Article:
Democratic lawmaker fires back after NRCC mocks him for getting marriage counseling

Rep. Joe CunninghamJoseph CunninghamDemocrat says he expects to oppose articles of impeachment against Trump Conservative group unveils million ad campaign against Trump impeachment Club for Growth extends advertising against House Dems over impeachment MORE (D-S.C.) on Friday fired back after House Republicans’ campaign arm mocked him and his wife over their marriage counseling, saying the group should give respecting women "a try." 

The National Republican Congressional Committee (NRCC) had the day before highlighted a post from Cunningham's wife, criticizing her for praising pro-impeachment comments.

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Amanda Cunningham posted on social media this week praising former Rep. Beto O’Rourke’s (D-Texas) attacks on President TrumpDonald John TrumpRepublicans consider skipping witnesses in Trump impeachment trial Bombshell Afghanistan report bolsters calls for end to 'forever wars' Lawmakers dismiss Chinese retaliatory threat to US tech MORE amid an impeachment inquiry stemming from a whistleblower complaint.

Joe Cunningham is one of just a few remaining House Democrats who have not publicly supported impeaching the president. 

“Beto getting bolder and I like it,” Amanda Cunningham wrote on Instagram.

The NRCC took a screenshot of her post and tweeted it out.

“Looks like Mrs. Cunningham likes a man who supports baseless impeachment … wonder if this will come up in @RepCunningham‘s marriage counseling?” it asked.

“Amanda is my rock - and the @NRCC just hit rock bottom. I respect my wife and all women, y’all should give it a try,” Joe Cunningham wrote on Twitter along with a fundraising link.

The NRCC's post was criticized by many social media users, including John Weaver, a lead GOP strategist on former Ohio Gov. John Kasich's 2016 presidential campaign.

NRCC spokesman Chris Pack responded:

Amanda Cunningham opened up about the couple’s therapy sessions earlier this month in a video talking about her dissatisfaction with the health care coverage provided to members of Congress, The Post and Courier reported.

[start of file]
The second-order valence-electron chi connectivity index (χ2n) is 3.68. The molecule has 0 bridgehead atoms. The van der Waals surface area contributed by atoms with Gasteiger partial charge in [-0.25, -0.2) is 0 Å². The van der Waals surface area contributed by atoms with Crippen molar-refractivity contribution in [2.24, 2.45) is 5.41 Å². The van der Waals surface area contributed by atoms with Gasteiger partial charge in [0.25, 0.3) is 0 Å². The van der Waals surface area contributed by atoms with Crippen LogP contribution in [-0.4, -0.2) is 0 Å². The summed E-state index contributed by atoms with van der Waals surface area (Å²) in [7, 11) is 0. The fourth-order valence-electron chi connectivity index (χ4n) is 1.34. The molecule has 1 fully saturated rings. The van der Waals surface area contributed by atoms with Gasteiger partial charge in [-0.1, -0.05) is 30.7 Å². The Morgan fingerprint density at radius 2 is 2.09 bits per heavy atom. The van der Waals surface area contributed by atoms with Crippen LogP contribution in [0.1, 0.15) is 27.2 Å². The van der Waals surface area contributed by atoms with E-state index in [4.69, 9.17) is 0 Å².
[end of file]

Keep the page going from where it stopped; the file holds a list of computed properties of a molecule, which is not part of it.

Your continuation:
She said her therapy sessions, as well as their marriage counseling, were denied under the taxpayer-funded plan.

“It’s just mind-blowing to me,” she said, “that these basic, well-known needs, that mental health is health care, are still being denied. That we’re still fighting for these absolutely basic things.”

She continued, “So I’m reaching out to my congressman — yes, also my husband — but saying, like, hey, what can we do about this? Like, let’s go to the House floor, let’s write a bill, let’s, I don’t know what you do, but let’s do it because this is ridiculous.”

Cunningham’s spokeswoman Rebecca Drago told the local outlet that the congressman is not planning to offer legislation to change Congress’s health care coverage, adding that he does not support having taxpayer-subsidized health plans cover the issues his wife touched on.

“Joe and Amanda are grateful to have great health care for themselves and their son Boone,” she said. “They agree with the majority of South Carolinians that private insurers should offer more comprehensive coverage, including more coverage for mental health, and they understand the deep frustration that many folks have with their insurance, including unexpected and surprise billing.”

Cunningham, a former ocean engineer turned lawyer, defeated GOP state Rep. Katie Arrington during the 2018 midterms and flipped South Carolina’s 1st District to blue for the first time in decades.